For the most part, the Catholic faithful of Guam are anxious to show the new Apostolic Administrator welcome and cooperation. It's just that, many of those same people are just as anxious for the new Apostolic Administrator to give them a sign.
The demonstration this past Sunday in front of the Cathedral could certainly serve as a metaphor for this anxiousness. The demonstrators were quick to stop their picketing and assemble at the foot of the steps of the Cathedral when Archbishop Hon, the new Administrator, came out to greet them.
However, after the brief greeting, Hon disappeared into the church and the demonstrators went back to picketing. Apparently there was no sign. In fact, many of the same demonstrators showed up a few hours later to continue picketing in front of the hotel where Hon joined members of the Neocatechumenal Way for their annual seminary gala.
It has already been noted that a tremendous opportunity for Hon to offer us a sign was tragically lost. Whether it was intentional or not, the image of Walter Denton reaching towards Hon, asking the priest next to Hon to meet him, and Hon turning away from Denton and disappearing into the church serves as a mega-metaphor for a church leadership which has turned its back on victims for decades.
Yesterday, Archbishop Hon issued a "Message," calling for patience. He has also said, when acknowledging the accusations against Apuron that a solution to these accusations must be found in a "climate of serenity": "...that's why we come to pray, so that a better solution can be found. A better decision can be made in a climate of serenity."
The challenge that we have is that Hon's approach does not comport with the message of the man who sent him here, Pope Francis.
In February 2015, Pope Francis released a letter to all the world's bishops directing them to "back 'zero tolerance' on sex abuse." He said that: “Families need to know that the Church is making every effort to protect their children," and "They should also know that they have every right to turn to the Church with full confidence, for it is a safe and secure home."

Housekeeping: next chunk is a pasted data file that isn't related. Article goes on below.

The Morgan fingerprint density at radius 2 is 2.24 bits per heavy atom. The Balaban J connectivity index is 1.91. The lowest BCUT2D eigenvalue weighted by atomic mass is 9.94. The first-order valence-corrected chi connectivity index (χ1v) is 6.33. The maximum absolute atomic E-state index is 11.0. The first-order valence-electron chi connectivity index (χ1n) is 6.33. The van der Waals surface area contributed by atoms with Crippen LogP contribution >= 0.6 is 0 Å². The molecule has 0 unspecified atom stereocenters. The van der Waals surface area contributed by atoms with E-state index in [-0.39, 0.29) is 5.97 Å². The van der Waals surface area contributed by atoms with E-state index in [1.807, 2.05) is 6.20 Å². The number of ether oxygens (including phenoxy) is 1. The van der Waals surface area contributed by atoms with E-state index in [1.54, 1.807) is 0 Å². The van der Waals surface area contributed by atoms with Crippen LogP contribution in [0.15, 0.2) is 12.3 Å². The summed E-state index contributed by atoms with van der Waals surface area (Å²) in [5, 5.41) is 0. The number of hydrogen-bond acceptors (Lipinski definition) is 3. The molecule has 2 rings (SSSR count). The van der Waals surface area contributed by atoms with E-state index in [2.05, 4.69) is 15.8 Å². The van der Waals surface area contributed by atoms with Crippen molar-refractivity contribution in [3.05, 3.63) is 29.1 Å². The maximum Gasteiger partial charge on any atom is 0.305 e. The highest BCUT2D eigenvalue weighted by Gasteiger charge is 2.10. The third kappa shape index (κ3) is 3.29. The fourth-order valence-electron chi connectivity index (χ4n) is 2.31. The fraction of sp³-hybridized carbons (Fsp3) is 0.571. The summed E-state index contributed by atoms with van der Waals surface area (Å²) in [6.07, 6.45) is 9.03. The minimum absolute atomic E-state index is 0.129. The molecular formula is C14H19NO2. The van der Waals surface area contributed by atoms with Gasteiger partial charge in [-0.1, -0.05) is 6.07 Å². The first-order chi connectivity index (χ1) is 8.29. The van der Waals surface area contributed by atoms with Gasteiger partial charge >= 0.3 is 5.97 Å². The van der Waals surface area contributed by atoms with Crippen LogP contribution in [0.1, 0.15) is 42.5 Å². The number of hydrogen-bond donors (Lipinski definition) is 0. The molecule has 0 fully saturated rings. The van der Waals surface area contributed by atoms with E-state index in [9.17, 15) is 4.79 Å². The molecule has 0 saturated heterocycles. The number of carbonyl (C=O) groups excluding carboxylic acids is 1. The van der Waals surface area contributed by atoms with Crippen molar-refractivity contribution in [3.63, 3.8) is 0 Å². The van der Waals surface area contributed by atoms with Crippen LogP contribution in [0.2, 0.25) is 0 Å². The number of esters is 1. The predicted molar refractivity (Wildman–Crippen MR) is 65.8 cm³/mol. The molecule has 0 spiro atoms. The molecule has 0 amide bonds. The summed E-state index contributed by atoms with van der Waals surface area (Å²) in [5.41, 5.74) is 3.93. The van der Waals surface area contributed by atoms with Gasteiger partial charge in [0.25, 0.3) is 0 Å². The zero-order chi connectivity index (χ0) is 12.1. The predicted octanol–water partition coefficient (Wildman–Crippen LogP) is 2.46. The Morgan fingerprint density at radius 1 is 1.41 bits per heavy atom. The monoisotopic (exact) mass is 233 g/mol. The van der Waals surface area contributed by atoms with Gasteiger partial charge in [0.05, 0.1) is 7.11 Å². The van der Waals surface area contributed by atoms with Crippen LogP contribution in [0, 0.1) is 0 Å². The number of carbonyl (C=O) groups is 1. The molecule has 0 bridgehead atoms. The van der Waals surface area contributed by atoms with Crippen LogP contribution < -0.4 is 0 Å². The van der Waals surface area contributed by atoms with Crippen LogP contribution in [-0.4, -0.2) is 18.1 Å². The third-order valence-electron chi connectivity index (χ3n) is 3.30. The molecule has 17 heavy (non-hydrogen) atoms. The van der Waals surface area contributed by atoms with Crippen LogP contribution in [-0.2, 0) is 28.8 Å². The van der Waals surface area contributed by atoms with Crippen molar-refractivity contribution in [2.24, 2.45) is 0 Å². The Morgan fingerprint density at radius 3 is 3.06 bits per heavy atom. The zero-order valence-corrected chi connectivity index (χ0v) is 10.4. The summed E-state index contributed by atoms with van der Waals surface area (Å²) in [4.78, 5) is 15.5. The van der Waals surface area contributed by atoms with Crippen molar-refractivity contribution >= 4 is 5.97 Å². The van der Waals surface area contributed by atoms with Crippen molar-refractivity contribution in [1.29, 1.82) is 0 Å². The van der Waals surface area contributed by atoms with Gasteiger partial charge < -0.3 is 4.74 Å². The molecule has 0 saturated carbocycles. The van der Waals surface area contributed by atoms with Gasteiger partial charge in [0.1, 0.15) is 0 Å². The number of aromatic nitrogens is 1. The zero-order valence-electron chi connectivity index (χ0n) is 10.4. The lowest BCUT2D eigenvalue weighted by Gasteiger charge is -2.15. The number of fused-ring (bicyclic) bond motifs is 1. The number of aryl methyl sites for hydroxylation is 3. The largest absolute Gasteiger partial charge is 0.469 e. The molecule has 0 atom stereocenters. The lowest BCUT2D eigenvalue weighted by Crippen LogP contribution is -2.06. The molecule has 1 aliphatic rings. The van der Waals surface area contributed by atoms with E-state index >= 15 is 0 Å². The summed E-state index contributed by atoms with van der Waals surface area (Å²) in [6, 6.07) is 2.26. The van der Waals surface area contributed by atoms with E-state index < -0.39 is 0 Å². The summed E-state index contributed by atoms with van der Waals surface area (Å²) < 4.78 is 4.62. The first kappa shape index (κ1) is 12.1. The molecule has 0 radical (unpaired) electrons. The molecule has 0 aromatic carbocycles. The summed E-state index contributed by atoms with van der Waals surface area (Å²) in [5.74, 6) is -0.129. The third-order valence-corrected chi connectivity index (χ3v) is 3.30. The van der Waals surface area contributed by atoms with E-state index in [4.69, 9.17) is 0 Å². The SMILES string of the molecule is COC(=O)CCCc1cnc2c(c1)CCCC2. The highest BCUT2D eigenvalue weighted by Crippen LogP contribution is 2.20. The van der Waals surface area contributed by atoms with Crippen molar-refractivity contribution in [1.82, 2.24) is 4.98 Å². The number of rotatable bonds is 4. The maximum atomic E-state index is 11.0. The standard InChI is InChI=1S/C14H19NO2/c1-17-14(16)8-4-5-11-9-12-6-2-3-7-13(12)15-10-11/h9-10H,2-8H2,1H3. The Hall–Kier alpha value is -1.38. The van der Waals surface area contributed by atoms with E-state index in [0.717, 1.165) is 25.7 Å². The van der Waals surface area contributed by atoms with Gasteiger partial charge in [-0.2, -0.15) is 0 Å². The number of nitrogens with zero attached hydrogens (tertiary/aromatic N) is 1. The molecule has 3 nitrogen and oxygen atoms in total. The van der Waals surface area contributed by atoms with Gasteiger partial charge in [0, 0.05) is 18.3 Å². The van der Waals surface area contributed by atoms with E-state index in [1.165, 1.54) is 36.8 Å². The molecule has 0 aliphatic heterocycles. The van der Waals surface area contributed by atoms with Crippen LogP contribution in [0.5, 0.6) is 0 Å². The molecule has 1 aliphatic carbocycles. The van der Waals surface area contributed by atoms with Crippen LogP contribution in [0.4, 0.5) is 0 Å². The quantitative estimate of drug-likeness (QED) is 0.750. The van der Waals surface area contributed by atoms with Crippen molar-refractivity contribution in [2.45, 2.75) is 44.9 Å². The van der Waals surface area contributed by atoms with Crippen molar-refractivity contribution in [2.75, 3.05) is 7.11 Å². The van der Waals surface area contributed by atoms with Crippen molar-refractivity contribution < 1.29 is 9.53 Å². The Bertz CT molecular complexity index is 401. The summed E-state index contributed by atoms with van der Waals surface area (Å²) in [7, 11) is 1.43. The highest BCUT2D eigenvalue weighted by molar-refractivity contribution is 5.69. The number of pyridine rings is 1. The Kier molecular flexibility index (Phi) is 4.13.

But from the man Pope Francis sent to Guam amidst some of the most horrid accounts of sexual molestation against a sitting prelate (Apuron), we do not feel the same sense of urgency Pope Francis appears to want his bishops to have. Indeed, Francis goes on to say: "Consequently, priority must not be given to any other kind of concern."
This is our problem. Not only does Archbishop Hon not appear to be doing what Pope Francis has instructed - making this problem a "priority," he even appears to be doing exactly what Apuron did (calling the victims liars), albeit more softly, by publicly calling in to question the veracity of the accusations.
At the prayer vigil for unity called for by Hon last Saturday night at the Cathedral, one attendee personally reported:
"A Hon's homily was difficult to follow, he spoke of cases he was involved with where bishops were accused. One case a bishop was accused by a woman of having relations. The woman recanted after sometime (said she was jealous) this made the neo priest and Sr. Marian react like 'oh my there is hope'".
Even if there are false accusations, and there certainly are, sharing this account in the midst of the greatest scandal ever to rock this diocese - if not the whole island, calls into question Hon's ability to be faithful to what Pope Francis has publicly and insistently called for: ZERO TOLERANCE.
At the same event, KUAM also reported: "Archbishop Hon acknowledged there may be those suffering as a result of the accusations and asks the church to approach the issues in a climate of serenity and pray for unity."
THERE MAY BE THOSE SUFFERING?
Zero Tolerance means that Church leadership is REQUIRED to take action to protect and help the victims (even the alleged victims) FIRST, and ask questions later. The best Hon can come up with is that there "may be those suffering." Watching Doris Concepcion place her son's ashes in a crypt yesterday is not a "may be." Watching a grown man like Walter Denton break down time after time as he recounts what Apuron did to him 40 years ago is not a "may be." Watching Roy Quintanilla quietly tremble as he shared a similar account is not a "may be."
While we can certain allow for a legal determination as to whether or not the accusations are in fact true, there is no question that there are people SUFFERING. There is no "may be" here.
We do not want to have to question Archbishop Hon. But he makes it very difficult for us when his public statements - some of which like the above call into question the integrity of the victims - are in stark contrast to Pope Francis' direct instruction to his bishops when regarding allegations of sex abuse against clergy: "...priority must not be given to any other kind of concern."
We know for a fact that if Apuron had been a mere priest and not a bishop, he would have been immediately removed, and if it had been a non-neo priest, he wouldn't have been sent off to Qatar (like Luis Camacho). He, like Fr. Paul and Msgr. James before him, would have been drug out into the street and publicly and repeatedly flogged.
But then Apuron is a neo, and as far as we can tell, is being hidden and protected, just like Luis Camacho before him.
There will be a public hearing soon on the bill to lift the statute of limitations on past sex crimes. If the Vatican and Archbishop Hon will NOT address this matter, WE WILL.